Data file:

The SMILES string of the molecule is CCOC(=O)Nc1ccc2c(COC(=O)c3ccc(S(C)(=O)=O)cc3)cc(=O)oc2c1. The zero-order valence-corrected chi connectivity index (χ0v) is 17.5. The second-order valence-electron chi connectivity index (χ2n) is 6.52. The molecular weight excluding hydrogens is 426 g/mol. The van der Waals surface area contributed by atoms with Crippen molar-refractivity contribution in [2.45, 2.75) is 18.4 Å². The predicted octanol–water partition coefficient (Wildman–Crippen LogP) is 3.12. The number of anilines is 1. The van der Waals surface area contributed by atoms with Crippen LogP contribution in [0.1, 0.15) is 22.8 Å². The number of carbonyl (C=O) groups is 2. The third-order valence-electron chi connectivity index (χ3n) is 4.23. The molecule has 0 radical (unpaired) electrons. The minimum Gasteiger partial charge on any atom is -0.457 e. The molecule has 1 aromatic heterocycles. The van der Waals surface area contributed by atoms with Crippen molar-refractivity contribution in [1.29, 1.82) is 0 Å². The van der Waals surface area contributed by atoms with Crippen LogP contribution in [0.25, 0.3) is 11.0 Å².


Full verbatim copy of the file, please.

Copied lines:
The SMILES string of the molecule is CCOC(=O)Nc1ccc2c(COC(=O)c3ccc(S(C)(=O)=O)cc3)cc(=O)oc2c1. The zero-order valence-corrected chi connectivity index (χ0v) is 17.5. The second-order valence-electron chi connectivity index (χ2n) is 6.52. The molecular weight excluding hydrogens is 426 g/mol. The van der Waals surface area contributed by atoms with Crippen molar-refractivity contribution in [2.45, 2.75) is 18.4 Å². The predicted octanol–water partition coefficient (Wildman–Crippen LogP) is 3.12. The number of anilines is 1. The van der Waals surface area contributed by atoms with Crippen LogP contribution in [0.1, 0.15) is 22.8 Å². The number of carbonyl (C=O) groups is 2. The third-order valence-electron chi connectivity index (χ3n) is 4.23. The molecule has 0 radical (unpaired) electrons. The minimum Gasteiger partial charge on any atom is -0.457 e. The molecule has 1 aromatic heterocycles. The van der Waals surface area contributed by atoms with Crippen molar-refractivity contribution in [1.29, 1.82) is 0 Å². The van der Waals surface area contributed by atoms with Crippen LogP contribution in [0.25, 0.3) is 11.0 Å².